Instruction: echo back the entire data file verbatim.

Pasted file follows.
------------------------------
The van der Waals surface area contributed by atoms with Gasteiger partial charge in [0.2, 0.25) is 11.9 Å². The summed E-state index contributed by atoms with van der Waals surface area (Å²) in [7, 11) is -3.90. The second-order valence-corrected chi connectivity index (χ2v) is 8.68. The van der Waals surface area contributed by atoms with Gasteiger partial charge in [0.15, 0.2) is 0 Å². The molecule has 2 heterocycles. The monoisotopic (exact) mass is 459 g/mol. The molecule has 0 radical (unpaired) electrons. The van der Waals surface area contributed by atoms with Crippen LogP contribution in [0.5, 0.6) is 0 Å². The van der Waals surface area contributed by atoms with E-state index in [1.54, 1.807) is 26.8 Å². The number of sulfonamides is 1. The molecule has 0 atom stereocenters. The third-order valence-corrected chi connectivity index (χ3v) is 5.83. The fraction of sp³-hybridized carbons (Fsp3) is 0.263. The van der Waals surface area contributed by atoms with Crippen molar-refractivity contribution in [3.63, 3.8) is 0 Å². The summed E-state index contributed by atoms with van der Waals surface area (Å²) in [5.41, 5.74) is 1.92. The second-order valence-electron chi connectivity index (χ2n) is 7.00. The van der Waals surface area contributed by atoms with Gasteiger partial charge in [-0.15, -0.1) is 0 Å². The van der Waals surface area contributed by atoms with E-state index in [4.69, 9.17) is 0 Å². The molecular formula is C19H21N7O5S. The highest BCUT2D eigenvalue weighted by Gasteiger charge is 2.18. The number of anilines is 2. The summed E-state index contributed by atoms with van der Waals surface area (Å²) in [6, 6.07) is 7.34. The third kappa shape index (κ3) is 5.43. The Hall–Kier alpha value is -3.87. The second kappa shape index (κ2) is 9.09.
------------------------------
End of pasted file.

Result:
The van der Waals surface area contributed by atoms with Gasteiger partial charge in [0.2, 0.25) is 11.9 Å². The summed E-state index contributed by atoms with van der Waals surface area (Å²) in [7, 11) is -3.90. The second-order valence-corrected chi connectivity index (χ2v) is 8.68. The van der Waals surface area contributed by atoms with Gasteiger partial charge in [0.15, 0.2) is 0 Å². The molecule has 2 heterocycles. The monoisotopic (exact) mass is 459 g/mol. The molecule has 0 radical (unpaired) electrons. The van der Waals surface area contributed by atoms with Crippen LogP contribution in [0.5, 0.6) is 0 Å². The van der Waals surface area contributed by atoms with E-state index in [1.54, 1.807) is 26.8 Å². The number of sulfonamides is 1. The molecule has 0 atom stereocenters. The third-order valence-corrected chi connectivity index (χ3v) is 5.83. The fraction of sp³-hybridized carbons (Fsp3) is 0.263. The van der Waals surface area contributed by atoms with Crippen molar-refractivity contribution in [3.63, 3.8) is 0 Å². The summed E-state index contributed by atoms with van der Waals surface area (Å²) in [5.41, 5.74) is 1.92. The second-order valence-electron chi connectivity index (χ2n) is 7.00. The van der Waals surface area contributed by atoms with Gasteiger partial charge in [-0.15, -0.1) is 0 Å². The van der Waals surface area contributed by atoms with E-state index in [4.69, 9.17) is 0 Å². The molecular formula is C19H21N7O5S. The highest BCUT2D eigenvalue weighted by Gasteiger charge is 2.18. The number of anilines is 2. The summed E-state index contributed by atoms with van der Waals surface area (Å²) in [6, 6.07) is 7.34. The third kappa shape index (κ3) is 5.43. The Hall–Kier alpha value is -3.87. The second kappa shape index (κ2) is 9.09.